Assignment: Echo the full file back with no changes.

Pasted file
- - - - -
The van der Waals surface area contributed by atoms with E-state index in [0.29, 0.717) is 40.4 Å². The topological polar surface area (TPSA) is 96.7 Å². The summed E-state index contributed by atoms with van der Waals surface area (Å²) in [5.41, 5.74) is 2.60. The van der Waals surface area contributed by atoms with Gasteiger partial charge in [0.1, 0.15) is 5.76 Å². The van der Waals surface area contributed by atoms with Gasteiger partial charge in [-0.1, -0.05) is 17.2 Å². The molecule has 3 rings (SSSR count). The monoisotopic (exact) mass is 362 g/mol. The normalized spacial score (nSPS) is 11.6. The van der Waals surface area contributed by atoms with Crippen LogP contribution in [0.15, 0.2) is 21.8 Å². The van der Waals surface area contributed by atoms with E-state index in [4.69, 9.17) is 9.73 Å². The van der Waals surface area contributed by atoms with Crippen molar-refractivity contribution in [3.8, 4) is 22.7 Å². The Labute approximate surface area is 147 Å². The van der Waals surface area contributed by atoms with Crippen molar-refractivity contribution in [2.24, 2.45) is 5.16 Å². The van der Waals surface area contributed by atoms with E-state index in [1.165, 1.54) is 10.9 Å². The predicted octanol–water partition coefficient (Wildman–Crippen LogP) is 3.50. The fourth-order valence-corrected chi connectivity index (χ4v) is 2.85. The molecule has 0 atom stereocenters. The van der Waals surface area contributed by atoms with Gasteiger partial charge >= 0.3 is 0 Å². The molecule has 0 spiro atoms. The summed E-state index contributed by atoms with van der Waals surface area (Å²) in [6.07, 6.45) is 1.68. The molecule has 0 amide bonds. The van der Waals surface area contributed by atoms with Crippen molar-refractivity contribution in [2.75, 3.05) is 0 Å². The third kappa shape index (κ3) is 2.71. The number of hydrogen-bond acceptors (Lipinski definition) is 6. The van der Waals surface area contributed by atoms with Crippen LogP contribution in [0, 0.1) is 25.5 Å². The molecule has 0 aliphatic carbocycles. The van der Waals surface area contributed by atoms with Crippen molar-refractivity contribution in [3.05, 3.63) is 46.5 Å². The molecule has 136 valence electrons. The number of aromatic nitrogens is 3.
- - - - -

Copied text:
The van der Waals surface area contributed by atoms with E-state index in [0.29, 0.717) is 40.4 Å². The topological polar surface area (TPSA) is 96.7 Å². The summed E-state index contributed by atoms with van der Waals surface area (Å²) in [5.41, 5.74) is 2.60. The van der Waals surface area contributed by atoms with Gasteiger partial charge in [0.1, 0.15) is 5.76 Å². The van der Waals surface area contributed by atoms with Gasteiger partial charge in [-0.1, -0.05) is 17.2 Å². The molecule has 3 rings (SSSR count). The monoisotopic (exact) mass is 362 g/mol. The normalized spacial score (nSPS) is 11.6. The van der Waals surface area contributed by atoms with Crippen LogP contribution in [0.15, 0.2) is 21.8 Å². The van der Waals surface area contributed by atoms with E-state index in [4.69, 9.17) is 9.73 Å². The van der Waals surface area contributed by atoms with Crippen molar-refractivity contribution in [3.8, 4) is 22.7 Å². The Labute approximate surface area is 147 Å². The van der Waals surface area contributed by atoms with Crippen molar-refractivity contribution in [2.24, 2.45) is 5.16 Å². The van der Waals surface area contributed by atoms with E-state index in [1.165, 1.54) is 10.9 Å². The predicted octanol–water partition coefficient (Wildman–Crippen LogP) is 3.50. The fourth-order valence-corrected chi connectivity index (χ4v) is 2.85. The molecule has 0 atom stereocenters. The van der Waals surface area contributed by atoms with Gasteiger partial charge >= 0.3 is 0 Å². The molecule has 0 spiro atoms. The summed E-state index contributed by atoms with van der Waals surface area (Å²) in [6.07, 6.45) is 1.68. The molecule has 0 amide bonds. The van der Waals surface area contributed by atoms with Crippen molar-refractivity contribution in [2.75, 3.05) is 0 Å². The third kappa shape index (κ3) is 2.71. The number of hydrogen-bond acceptors (Lipinski definition) is 6. The van der Waals surface area contributed by atoms with Crippen LogP contribution in [0, 0.1) is 25.5 Å². The molecule has 0 aliphatic carbocycles. The van der Waals surface area contributed by atoms with Crippen molar-refractivity contribution in [3.05, 3.63) is 46.5 Å². The molecule has 136 valence electrons. The number of aromatic nitrogens is 3.